If you don’t think such calculations take place, just look at what happens to the unemployment rate when the federal government raises the minimum wage. A lot of people lose their jobs in States where the minimum wage is the federal mandate. The victims of the layoffs in those States are invariably the poor and underprivileged. Don’t think for a moment Arnold’s plan won’t have the same effect. Medical insurance is much more expensive per employee than a raise in the minimum wage.
    On top of this, vastly greater costs will be incurred by adding 10 million more people to the rolls of an overburdened, broken medical system. They’ll need more hospitals, equipment, doctors, nurses, and other medical technical staff. They already do, even without the new burdens. B.T.W., I say it will be 10 million or more people – because the plan will attract people from out of state, and because we have underestimated the number of illegal aliens in California.
    These are just some of the problems the program has even before it gets challenged on constitutional grounds. Due process claims for invasions of privacy, personal autonomy and bodily integrity, freedom of contract, freedom of association, and freedom of religion are likely to be just some of the challenges made to the personal mandate provisions. Some of these claims will likely work, too. After all, coercing people, by operation of law, to enter into contracts with other private parties for personal services is unheard of. A coerced contract is an oxymoron.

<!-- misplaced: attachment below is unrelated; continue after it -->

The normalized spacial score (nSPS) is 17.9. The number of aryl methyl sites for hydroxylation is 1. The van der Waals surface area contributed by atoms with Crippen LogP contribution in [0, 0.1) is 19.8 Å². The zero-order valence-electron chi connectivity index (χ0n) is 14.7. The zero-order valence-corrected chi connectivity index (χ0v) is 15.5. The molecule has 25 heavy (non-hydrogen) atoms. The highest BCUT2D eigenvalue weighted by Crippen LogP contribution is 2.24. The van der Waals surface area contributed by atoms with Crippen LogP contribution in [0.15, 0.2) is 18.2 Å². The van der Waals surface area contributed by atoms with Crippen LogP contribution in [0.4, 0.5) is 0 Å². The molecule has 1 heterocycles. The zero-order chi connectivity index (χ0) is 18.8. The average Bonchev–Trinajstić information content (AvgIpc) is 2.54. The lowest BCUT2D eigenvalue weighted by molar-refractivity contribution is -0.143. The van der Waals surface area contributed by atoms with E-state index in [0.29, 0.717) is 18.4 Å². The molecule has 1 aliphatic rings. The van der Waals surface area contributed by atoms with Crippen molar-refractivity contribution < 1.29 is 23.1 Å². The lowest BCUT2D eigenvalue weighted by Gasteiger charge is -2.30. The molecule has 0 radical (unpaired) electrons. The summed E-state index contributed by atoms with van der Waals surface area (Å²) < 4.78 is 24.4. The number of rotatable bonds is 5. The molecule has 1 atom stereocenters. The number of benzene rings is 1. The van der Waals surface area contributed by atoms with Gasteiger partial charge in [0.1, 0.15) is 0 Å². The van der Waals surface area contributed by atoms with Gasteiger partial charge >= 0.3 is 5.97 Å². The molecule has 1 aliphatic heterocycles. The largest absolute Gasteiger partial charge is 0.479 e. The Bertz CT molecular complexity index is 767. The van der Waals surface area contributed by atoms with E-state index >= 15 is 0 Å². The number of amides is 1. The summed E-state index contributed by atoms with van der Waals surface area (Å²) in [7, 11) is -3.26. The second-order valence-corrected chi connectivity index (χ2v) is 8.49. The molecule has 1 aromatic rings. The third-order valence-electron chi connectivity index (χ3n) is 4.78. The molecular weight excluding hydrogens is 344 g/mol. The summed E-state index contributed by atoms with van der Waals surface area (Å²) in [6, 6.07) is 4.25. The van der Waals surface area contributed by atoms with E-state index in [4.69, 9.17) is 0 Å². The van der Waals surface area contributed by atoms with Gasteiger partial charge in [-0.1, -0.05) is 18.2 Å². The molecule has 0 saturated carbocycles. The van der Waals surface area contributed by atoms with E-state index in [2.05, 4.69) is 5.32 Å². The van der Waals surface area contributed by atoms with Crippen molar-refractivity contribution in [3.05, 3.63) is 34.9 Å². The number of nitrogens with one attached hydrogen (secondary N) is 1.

2. “Furthermore, it subsidises the poor”
    Well John, furthermore government subsidises the rich through corporate subsidies. Tax scams such as Single Sales Factor, Certified Capital Companies, Property Tax Abatements, Direct Relocation Subsidies, Tax Increment Financing and Enterprise Zone Rebates and Credits are some of the schemes rich and successful corporations use to get tax payers to subsidise profit. $300 million for Dell in North Caroilna, 282 property tax exemptions given to Exxon over 10 years in Louisiana for $93 million (just part of a $2.5 BILLION taken from local schools and governments there), billions in Ohio, Illinois, South Carolina. The list is endless. The history of mankind is nothing more than a, “wealth-redistribution scheme” – SO WHAT. Most of this wealth redistribution has been by those policically connected and in a position to use hobnobing, bribery, kickbacks and coercion. In other periods of history the rich used used armies of poor to enrich themselves. Hospitals using full chargemaster for the uninsured, then using the AG’s office to take their homes for inability to pay is “wealth-redistribution”. Damn right this plan is wealth redistribution – about time.